“Save me, white lady, save me!”

“Shoot her if she won’t leave go,” shouted Ishmael, “and come on.”

But Rachel only sprang from the horse and stood face to face with the advancing Zulu.

“Stand,” she said, and the man stopped.

“Now,” she asked, “what do you want with this woman?”

“To take her or to kill her,” gasped the soldier.

“By whose order?”

“By order of Dingaan the King.”

“For what crime?”

“Witchcraft; but who are you who question me, white woman?”

“One whom you must obey,” answered Rachel proudly. “Go back and leave the girl. She is mine.”

The man stared at her, then laughed aloud and began to advance again.

“Go back,” repeated Rachel.

He took no heed but still came on.

“Go back or die,” she said for the third time.

“I shall certainly die if I go back to Dingaan without the girl,” replied the soldier who was a bold-looking savage. “Now you, Noie, will you return with me or shall I kill you? Say, witch,” and he lifted his assegai.

The girl sank in a heap upon the veld. “Kill,” she murmured faintly, “I will not go back. I did not bewitch him to make him dream of me, and I will be Death’s wife, not his; a ghost in his kraal, not a woman.”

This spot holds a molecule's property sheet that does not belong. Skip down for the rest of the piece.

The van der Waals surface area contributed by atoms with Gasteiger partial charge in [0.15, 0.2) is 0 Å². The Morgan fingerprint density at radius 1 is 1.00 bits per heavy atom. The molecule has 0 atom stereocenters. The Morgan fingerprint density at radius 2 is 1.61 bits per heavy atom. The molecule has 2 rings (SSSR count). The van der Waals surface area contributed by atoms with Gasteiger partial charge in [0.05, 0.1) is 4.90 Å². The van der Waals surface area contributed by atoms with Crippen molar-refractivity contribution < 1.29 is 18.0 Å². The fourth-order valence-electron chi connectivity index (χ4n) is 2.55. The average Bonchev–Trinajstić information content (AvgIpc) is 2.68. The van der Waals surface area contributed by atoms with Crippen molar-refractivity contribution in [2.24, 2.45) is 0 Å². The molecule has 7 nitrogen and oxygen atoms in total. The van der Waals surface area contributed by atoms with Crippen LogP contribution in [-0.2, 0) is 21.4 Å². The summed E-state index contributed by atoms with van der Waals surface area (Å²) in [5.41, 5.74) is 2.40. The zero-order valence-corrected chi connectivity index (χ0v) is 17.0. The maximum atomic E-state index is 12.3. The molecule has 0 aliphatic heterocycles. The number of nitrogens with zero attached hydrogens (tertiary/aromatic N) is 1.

“Good,” said the man, “I will carry your word to the king. Farewell, Noie,” and he raised the assegai still higher, adding: “Stand aside, white woman, for I have no order to kill you also.”

By way of answer Rachel put the gun to her shoulder and pointed it at him.

“Are you mad?” shouted Ishmael. “If you touch him they will murder every one of us. Are you mad?”

“Are you a coward?” she asked quietly, without taking her eyes off the soldier. Then she said in Zulu, “Listen. The land on this side of the Tugela has been given by Dingaan to the English. Here he has no right to kill. This girl is mine, not his. Come one step nearer and you die.”

“We shall soon see who will die,” answered the warrior with a laugh, and he sprang forward.